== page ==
In the spring of 2013, I convinced a friend to sell me his 1955 Porsche 356 Pre-A Coupe.
At the time I knew nothing about 356s, other than I really liked the idea of driving a piece of Porsche history, even if it had a “little” rust and Bondo holding it together.
Anyone who has been down this road before knows where this story is going. As Ralph Waldo Emerson said, “Life is a journey, not a destination.”
I will keep this as short as possible, but the reality is, the journey was not short and sometimes just a wee bit frustrating. I learned a lot, but where to start? After the car arrived at my house by trailer, I decided to drive it around the block. It is a good thing I started braking half a kilometre before my driveway, because that was just enough time to stop. Yikes! After a quick stop to see my friend Ernie Jakubowski, all was well in the braking department, and I drove the car periodically for about a year and a half. Then I started sliding down the slippery slope of “restoration.” I am a chartered accountant, so you would think a solid plan would be in order. Let’s just say, that did not happen even when all my instincts were whispering, “make a plan, make a plan.”
I decided that I needed to replace the battery box, which led to replacing the rocker panels, then the front clip, rear clip, floors, and rear engine lid. You can see where this is headed. After the car spent some time (years) at two different restoration shops that really should not have been working on the car, I found a great little place in Mississauga. For those that do not know, it is extremely difficult to find a shop with the right metalworking skills, which is not scheduling work out five years ahead. It is easy to find a “body shop” that will paint and bolt on new parts but at the same time refuse to do real body work. By this time, everything was off the car including the suspension, engine, and interior. It was a bare shell, and I had a pile of parts in my basement and garage.
- While the car body was being reconditioned, I was spending my spare time (my wife would suggest “obsessed” was the right word) learning about the car and all the pieces that I would need to reassemble it. I would soon learn four things:
Many of the parts that came with the car were not period correct.
- Many parts are readily obtainable in the form of used parts and excellent reproductions.
- Others, however, are much more difficult to source.
- Obtaining guidance from others with expertise in these cars is extremely helpful. Thank-you to Ernie Jakubowski, Mike Martin, and Brett Johnson, who literally wrote the book about 356s.
I finally made a plan, as follows:
I would do my best to keep the basic shell of the car as close to stock as possible so if I ever decided to sell it, the buyer has the option to make it “as original.”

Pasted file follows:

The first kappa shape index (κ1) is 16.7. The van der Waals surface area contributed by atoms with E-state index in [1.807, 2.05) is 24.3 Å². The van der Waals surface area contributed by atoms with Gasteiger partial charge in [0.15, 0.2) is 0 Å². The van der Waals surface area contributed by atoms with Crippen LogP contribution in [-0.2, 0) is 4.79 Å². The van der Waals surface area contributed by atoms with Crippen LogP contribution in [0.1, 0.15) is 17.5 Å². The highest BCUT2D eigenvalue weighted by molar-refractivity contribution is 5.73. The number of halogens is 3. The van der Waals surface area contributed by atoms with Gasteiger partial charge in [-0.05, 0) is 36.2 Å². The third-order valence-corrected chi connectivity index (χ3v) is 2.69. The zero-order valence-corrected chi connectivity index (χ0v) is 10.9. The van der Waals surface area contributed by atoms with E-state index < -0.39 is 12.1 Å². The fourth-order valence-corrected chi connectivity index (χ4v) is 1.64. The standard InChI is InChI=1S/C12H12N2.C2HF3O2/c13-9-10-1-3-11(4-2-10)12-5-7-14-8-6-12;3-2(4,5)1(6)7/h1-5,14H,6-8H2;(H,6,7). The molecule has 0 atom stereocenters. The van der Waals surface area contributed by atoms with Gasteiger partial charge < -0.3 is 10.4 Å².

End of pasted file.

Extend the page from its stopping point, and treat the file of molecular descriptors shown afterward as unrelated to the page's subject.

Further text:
I would use the parts that were originally on the car that were period correct, recondition them, buy good quality used parts that were meant for the car, or use reproduction parts where necessary, and make everything else. I did not attempt to return everything to the original state. I do not live in a world where it is OK to spend $12,500 USD on an original reconditioned toolkit or $7,000-plus on an original tube radio. I did find a good used windshield washer pump and heat control unit for reasonable prices but the amount of time searching for them was a little ridiculous.
I would paint or powder coat all the outside trim black, including the wheels. This would personalize the car without the burden of trying to bring it to concours condition.
After accumulating all the required parts, selecting the correct paint colour (according to Brett Johnson, Graphite Metallic was the original colour of the car) and finally getting the car back in my garage, it was time for assembly. This is where real patience is required. Because many of the parts were not original, they did not just bolt on. On average, every piece of the car has been installed and removed at least four times. Sometimes this was due to fit issues needing refinement and other times due to me learning on the job, if you know what I mean. Additionally, the fiddly job of threading 4 mm nuts onto bolts where your hand does not really fit, results in having to pick up the nuts from the garage floor (after finding them), as often as 30 or 40 times, each!
Just before the car was completed, I decided that I would buy an automotive repair business in Burlington. I enlisted the help of a couple of friends (including the one who sold me the car — payback) and we spent three months preparing to open the business.
When the shop was ready, the 356 was transported to the garage and fine tuning of the engine, suspension, alignment, and electrical system was completed. Finally (after 7 years), it was ready to drive. And it is a hoot! Even though the journey is supposed to be important, the destination is pretty good too. Taken with a large dose of patience. </>
By Mark Wolff
Porschephile Editor: Stephen Oakley